The neobanking wave is sweeping all countries and continents, from the EMEA to South America. The term coined in 2017 means a new type of financial institution offering state-of-the-art, quick and flexible services directly available via a smartphone or messengers. The growth of neobanks peaked during the global anti-COVID quarantine.
For instance, the number of new customers at Kakaobank (Korea) increased by 17.5% and continues to grow, while the Italian startup illimitably achieved its profitability in 2020.
Most neobanks raised multimillion investments last year. ZA Bank (Hong Kong) secured $193 million; PayTM (India) got $700 million just from 3 investors.
Here are some of the innovative benefits offered by neobanks:
- Easy and quick account opening online, in contrast with traditional banks
- International payments and transfers: debit cards can be used abroad charge-free and at the current exchange rate
- Simplified funds tracking and account aggregation
- Loans at lower rates and interest than those proposed by traditional institutions
In my opinion, guided by global research, top neobanks as of December 2020 are:
- Chime (USA) — a mobile-only bank without hidden fees for debit Visa cards and with accounts for expenses and savings, currently valued at $14.5 billion. According to in-house data, Chime will be ready for IPO within a year.
- Varo (USA) as of 2020 ranks third among major neobanks in the US, right behind Chime and Simple. It is the first neobank to receive the national bank charter (an independent license).
- Dave (USA), a startup valued at $1 billion, made it to the elite Unicorn Club. It is committed to helping with urgent financial issues: stretch it out till payday without paying extra bank charges, get interest-free loans, find temporary jobs and improve the credit rating.
- Monzo (UK) is one of Europe’s first IT startups and one of the few holding a bank license which is only available under the legislation in the United Kingdom and Australia.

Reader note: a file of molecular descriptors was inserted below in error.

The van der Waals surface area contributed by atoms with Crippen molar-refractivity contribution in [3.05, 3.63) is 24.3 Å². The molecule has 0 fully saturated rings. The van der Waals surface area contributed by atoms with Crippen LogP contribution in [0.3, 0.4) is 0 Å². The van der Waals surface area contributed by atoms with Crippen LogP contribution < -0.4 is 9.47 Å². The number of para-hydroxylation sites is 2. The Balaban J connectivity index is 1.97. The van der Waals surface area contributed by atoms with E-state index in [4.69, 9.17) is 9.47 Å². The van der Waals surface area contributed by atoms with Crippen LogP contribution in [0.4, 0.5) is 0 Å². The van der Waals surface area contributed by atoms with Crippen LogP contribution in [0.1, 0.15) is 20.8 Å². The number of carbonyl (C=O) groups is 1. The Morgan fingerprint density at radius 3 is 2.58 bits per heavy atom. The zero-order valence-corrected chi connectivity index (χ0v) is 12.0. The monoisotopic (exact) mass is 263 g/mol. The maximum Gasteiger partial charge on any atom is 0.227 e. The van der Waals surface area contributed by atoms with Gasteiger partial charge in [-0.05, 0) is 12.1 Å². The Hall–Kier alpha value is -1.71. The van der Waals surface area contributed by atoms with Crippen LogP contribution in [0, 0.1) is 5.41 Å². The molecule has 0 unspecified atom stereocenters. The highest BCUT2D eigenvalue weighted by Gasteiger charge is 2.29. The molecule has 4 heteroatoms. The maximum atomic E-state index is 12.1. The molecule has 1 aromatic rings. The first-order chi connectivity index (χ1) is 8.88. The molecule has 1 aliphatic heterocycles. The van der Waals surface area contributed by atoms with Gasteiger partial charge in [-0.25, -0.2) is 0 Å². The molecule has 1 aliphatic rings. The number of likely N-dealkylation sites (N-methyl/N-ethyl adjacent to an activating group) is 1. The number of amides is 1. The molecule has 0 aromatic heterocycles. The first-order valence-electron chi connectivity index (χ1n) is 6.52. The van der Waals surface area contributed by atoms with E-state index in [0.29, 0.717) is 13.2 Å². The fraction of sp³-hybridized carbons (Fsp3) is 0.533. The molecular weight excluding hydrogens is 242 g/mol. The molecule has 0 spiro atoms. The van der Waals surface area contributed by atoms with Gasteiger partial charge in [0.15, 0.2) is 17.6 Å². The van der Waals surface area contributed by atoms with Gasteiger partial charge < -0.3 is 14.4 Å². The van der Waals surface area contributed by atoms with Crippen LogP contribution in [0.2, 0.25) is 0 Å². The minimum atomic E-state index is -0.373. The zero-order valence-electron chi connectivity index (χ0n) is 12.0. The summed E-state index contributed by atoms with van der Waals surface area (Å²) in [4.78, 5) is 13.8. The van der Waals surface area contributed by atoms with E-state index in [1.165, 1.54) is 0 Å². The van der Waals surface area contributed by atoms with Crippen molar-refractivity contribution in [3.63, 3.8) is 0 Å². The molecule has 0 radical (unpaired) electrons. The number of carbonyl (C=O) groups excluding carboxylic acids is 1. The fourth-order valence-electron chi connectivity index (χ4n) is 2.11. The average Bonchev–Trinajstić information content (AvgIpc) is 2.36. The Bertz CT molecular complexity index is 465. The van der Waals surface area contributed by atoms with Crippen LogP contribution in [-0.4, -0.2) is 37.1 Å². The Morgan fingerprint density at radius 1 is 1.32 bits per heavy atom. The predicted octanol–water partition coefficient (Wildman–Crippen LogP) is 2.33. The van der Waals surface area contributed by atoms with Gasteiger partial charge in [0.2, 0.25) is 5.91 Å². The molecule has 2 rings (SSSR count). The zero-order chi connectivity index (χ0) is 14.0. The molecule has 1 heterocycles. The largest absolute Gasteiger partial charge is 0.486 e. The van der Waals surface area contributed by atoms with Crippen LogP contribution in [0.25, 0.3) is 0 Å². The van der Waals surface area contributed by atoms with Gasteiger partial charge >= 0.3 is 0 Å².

- Revolut (UK) ranks second in terms of capitalization at the end of 2020: $5.5 billion. One of the most resonant Fintech projects in the world.
- N26 (Germany): a total of 1 billion euro in client funds. British neobanks apart, this is a major European project which announced in 2020 its intentions to expand to South America.
- SoFi (USA), calling itself a “next-generation financial company”, has adopted an unconventional lending and asset management approach. Their product StockBits, for example, enables customers to buy and sell fractional shares of 50 popular companies at a mere $1.
- Robinhood (USA) offers a mobile application to trade in stocks, ETF, options, ADR and cryptocurrencies charge-free. In September 2020 the startup raised $660 million during Series G funding and was consequently appraised at $11.7 billion.
- Klarna (Sweden) with $650 million of investments became the most expensive startup in Europe in 2020. This is an installment shopping service cooperating with global brands like Adidas and H&M. The partner network includes 130,000 stores.
- Nuвank (Brazil). Its customers have access to unlimited interbank fee-free transfers and to deposits in securities that can be redeemed or used at any time. In June 2020 Nubank announced its alliance with WhatsApp, integrating payments into the application.
According to experts, neobanks will gain 60 million clients in North America and Europe by January 2021, exceeding 145 million by 2024. So it is confident to predict further implementation of Fintech solutions into the ecosystems of traditional banks intending to retain customers and upgrade existing platforms.
And entities like Varo and Nubank are a good example of ambitions pursued by the financial market’s neo-players — to earn their place in the sun, a full-fledged one and not as a startup or something with the “neo” prefix.